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NOT PRECEDENTIAL

UNITED STATES COURT OF APPEALS


FOR THE THIRD CIRCUIT
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No. 12-3964
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UNITED STATES OF AMERICA
v.
ROD PEREZ,
Appellant
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APPEAL FROM THE UNITED STATES DISTRICT COURT
FOR THE DISTRICT OF NEW JERSEY
(D.C. Crim. No. 2-11-cr-00862-001)
District Judge: Honorable Katharine S. Hayden
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Submitted Under Third Circuit LAR 34.1(a)
July 11, 2013
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Before: GREENAWAY, JR., SLOVITER and BARRY, Circuit Judges
(Opinion Filed: July 19, 2013)
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OPINION
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BARRY, Circuit Judge
Appellant Rod Perez was found guilty at trial of eight drug-related offenses and
was sentenced to 120 months imprisonment. He appeals the decision of the District
Court denying his request to give the jury a supplemental instruction in response to two

of its questions. We will affirm.


I.1
On December 16, 2011, Perez was charged in an eight-count indictment, which
included conspiracy counts involving the importation and distribution of heroin and
cocaine, and counts of aiding and abetting the distribution and importation of those
narcotics. During trial, among other instructions, the District Court charged the jury on
accomplice liability in accordance with the Third Circuits Model Jury Instruction 7.02.
See Supp. App. 155.
While the jury was deliberating, it sent a note asking two questions about the
accomplice liability instruction. Specifically, it asked: Is providing an instruction
sufficient to show some act for the purposes of the 3rd and 4th elements of aiding and
abetting? Same question . . . but a suggestion rather than an instruction. App. 501. In
broad summary, the third and fourth elements require the jury to find that a defendant
knowingly did some act for the purpose of aiding or encouraging the commission of the
specific offense charged, with the intent that that offense be committed, and that his act
aid or encourage the commission of the offense.
During a discussion with the District Court about the jurys questions, the parties
agreed that an instruction by the defendant would be sufficient to constitute an act for
purposes of aiding and abetting liability, but disagreed as to whether a suggestion would
be enough. The government argued that a suggestion may be enough depending upon
1

The District Court exercised jurisdiction pursuant to 18 U.S.C. 3231. This Court
exercises jurisdiction under 28 U.S.C. 1291.
2

the circumstances surrounding that suggestion. App. 506. On the other hand, Perez
asserted that a suggestion could not be sufficient because it is just inconsistent with what
the jury would have to find beyond a reasonable doubt, to find that the instruction was
with a specific intent to commit an offense. Id.
Although the District Court considered providing affirmative answers to the jurys
questions, it ultimately declined to do so out of concern for unduly influencing the jury.
The Court acknowledged that our caselaw had given jurors and judges and lawyers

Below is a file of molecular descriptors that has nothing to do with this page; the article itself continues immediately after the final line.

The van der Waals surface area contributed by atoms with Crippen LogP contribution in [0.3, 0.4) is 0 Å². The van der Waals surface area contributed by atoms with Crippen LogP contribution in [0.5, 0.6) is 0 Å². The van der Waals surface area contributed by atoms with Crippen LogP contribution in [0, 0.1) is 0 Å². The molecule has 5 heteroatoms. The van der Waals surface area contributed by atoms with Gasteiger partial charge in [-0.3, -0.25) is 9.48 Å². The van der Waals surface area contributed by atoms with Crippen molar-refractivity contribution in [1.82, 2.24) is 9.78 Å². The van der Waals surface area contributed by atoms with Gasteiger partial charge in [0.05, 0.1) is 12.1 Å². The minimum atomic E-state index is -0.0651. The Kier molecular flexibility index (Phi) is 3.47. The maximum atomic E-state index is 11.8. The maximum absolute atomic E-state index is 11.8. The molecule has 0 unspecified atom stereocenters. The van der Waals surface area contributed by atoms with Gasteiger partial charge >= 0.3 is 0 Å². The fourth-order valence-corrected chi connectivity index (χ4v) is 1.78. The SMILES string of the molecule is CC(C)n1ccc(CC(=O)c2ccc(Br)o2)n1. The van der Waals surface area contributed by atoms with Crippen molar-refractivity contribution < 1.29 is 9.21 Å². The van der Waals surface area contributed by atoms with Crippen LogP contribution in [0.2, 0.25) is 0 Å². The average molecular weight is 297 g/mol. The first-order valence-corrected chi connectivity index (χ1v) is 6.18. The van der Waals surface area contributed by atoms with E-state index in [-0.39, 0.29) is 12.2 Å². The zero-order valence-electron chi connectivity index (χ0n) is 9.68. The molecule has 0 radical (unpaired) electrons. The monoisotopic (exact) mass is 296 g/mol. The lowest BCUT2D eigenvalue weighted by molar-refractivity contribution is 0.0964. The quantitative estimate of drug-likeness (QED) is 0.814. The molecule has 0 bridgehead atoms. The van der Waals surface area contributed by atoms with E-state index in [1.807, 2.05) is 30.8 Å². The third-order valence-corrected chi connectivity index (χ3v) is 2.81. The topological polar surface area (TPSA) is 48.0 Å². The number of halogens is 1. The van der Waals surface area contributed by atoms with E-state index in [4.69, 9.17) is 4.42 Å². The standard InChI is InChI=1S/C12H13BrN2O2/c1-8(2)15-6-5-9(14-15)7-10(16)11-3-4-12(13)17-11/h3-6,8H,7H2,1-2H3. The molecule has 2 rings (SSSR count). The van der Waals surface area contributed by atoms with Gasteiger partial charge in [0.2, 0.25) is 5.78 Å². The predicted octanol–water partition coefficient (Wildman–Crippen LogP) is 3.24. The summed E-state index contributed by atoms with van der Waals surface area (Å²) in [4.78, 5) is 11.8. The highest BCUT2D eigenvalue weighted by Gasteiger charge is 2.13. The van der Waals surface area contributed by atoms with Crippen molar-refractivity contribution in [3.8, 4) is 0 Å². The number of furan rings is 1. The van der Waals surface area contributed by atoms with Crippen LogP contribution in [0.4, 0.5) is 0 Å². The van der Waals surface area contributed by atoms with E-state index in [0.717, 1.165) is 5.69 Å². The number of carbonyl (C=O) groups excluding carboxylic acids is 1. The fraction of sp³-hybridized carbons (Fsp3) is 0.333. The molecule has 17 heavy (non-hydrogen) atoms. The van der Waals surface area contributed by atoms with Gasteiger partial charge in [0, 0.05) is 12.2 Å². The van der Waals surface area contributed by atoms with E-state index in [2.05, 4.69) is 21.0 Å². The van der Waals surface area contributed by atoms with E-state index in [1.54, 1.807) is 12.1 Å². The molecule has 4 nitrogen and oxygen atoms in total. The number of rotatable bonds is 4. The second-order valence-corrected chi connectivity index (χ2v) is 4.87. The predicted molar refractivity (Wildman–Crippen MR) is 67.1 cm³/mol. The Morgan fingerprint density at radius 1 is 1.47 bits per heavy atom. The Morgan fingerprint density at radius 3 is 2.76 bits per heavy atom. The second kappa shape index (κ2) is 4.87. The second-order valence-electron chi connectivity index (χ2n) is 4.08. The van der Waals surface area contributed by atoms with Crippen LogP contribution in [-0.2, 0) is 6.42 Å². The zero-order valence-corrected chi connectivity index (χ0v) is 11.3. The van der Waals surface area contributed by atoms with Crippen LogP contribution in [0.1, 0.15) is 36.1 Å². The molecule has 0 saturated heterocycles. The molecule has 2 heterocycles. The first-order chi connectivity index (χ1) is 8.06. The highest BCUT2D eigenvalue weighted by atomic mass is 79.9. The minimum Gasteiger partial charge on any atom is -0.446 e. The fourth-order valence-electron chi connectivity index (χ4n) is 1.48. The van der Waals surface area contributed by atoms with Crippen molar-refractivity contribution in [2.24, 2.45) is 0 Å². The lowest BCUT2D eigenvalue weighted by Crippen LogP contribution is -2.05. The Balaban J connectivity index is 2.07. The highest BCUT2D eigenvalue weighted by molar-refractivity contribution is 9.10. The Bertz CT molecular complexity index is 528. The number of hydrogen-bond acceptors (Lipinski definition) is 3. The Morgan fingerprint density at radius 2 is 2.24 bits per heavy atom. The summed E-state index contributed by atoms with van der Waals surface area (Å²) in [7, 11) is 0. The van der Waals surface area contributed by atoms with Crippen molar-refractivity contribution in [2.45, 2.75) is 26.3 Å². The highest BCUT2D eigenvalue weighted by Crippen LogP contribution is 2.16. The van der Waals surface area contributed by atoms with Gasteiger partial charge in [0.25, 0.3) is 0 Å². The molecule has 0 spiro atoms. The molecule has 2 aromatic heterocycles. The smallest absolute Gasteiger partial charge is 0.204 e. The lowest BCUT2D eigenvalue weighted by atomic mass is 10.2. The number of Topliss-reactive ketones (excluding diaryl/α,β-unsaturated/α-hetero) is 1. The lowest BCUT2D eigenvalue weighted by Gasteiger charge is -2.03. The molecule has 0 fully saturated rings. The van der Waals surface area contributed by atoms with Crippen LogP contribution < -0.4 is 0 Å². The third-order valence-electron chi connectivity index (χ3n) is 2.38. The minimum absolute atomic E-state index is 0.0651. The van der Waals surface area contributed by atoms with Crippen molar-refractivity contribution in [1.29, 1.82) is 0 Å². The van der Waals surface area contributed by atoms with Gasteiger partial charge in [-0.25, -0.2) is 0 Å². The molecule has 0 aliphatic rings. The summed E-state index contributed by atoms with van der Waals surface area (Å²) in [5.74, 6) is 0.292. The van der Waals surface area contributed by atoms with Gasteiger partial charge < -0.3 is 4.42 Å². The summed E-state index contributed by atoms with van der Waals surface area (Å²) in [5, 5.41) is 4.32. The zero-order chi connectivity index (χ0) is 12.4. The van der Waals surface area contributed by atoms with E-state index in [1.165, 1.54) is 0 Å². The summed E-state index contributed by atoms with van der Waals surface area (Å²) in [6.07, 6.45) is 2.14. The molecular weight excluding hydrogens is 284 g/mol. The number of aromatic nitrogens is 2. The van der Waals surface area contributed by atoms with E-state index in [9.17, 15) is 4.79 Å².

every possible thing in the world to fill in for some act, and concluded that getting too
particularized [in answering these questions, would risk] driving a verdict in a way that is
not [its] job to do. Id. at 520-21. Instead, the Court responded in the following manner:
You have asked 2 questions that focus on the 3rd and 4th requirements
which the government must prove beyond a reasonable doubt in order to
find Mr. Perez guilty of aiding and abetting the crimes enumerated in
Counts 3 and 4 and 7 and 8.
It is for you to decide if the government has proven beyond a
reasonable doubt that the defendant did some act and if that act was done
knowingly and for the purpose of assisting the commission of the offenses
charged in each of Counts 3 and 4 and 7 and 8 and with the intent that the
charged offenses committed and that the act did in some way assist in the
commission of the offenses charged in Counts 3 and 4 and 7 and 8. The act
need not itself be against the law.
Id. at 522-23. Perez objected to the Courts response and asked the Court to instruct the
jury that a suggestion in and of itself would not be sufficient. Id. at 523.
Perez argues to us that the District Court abused its discretion in failing to give the
jury appropriate guidance as to whether a suggestion could satisfy the some act

element. We review for abuse of discretion a district courts refusal to give a


supplemental jury instruction and will reverse only if the decision was arbitrary,
fanciful or clearly unreasonable. United States v. Jackson, 443 F.3d 293, 297 (3d Cir.
2006) (quoting Stich v. United States, 730 F.2d 115, 118 (3d Cir. 1984)).
There is no merit to Perezs argument that the District Courts response failed to
give the jury appropriate guidance. Given the lack of context for the word suggestion
in the jurys note and the potential impact of a supplemental instruction excluding
suggestion from qualifying as some act, the Courts measured response was neither
arbitrary nor clearly unreasonable. See App. 521 ([W]ho knows how [the jury is]
defining a suggestion. Who knows what particular thing they believe that Mr. Perez did
fits in. And I think by getting too particularized on this, were making a decision for them
and it is not our job it is their job.). Instead of risking unduly influencing the jury, the
Court sufficiently answered the jurys question in referring to its previous instructions,
and this decision was well within its discretion.
II.
For the foregoing reasons, we will affirm the judgment of sentence.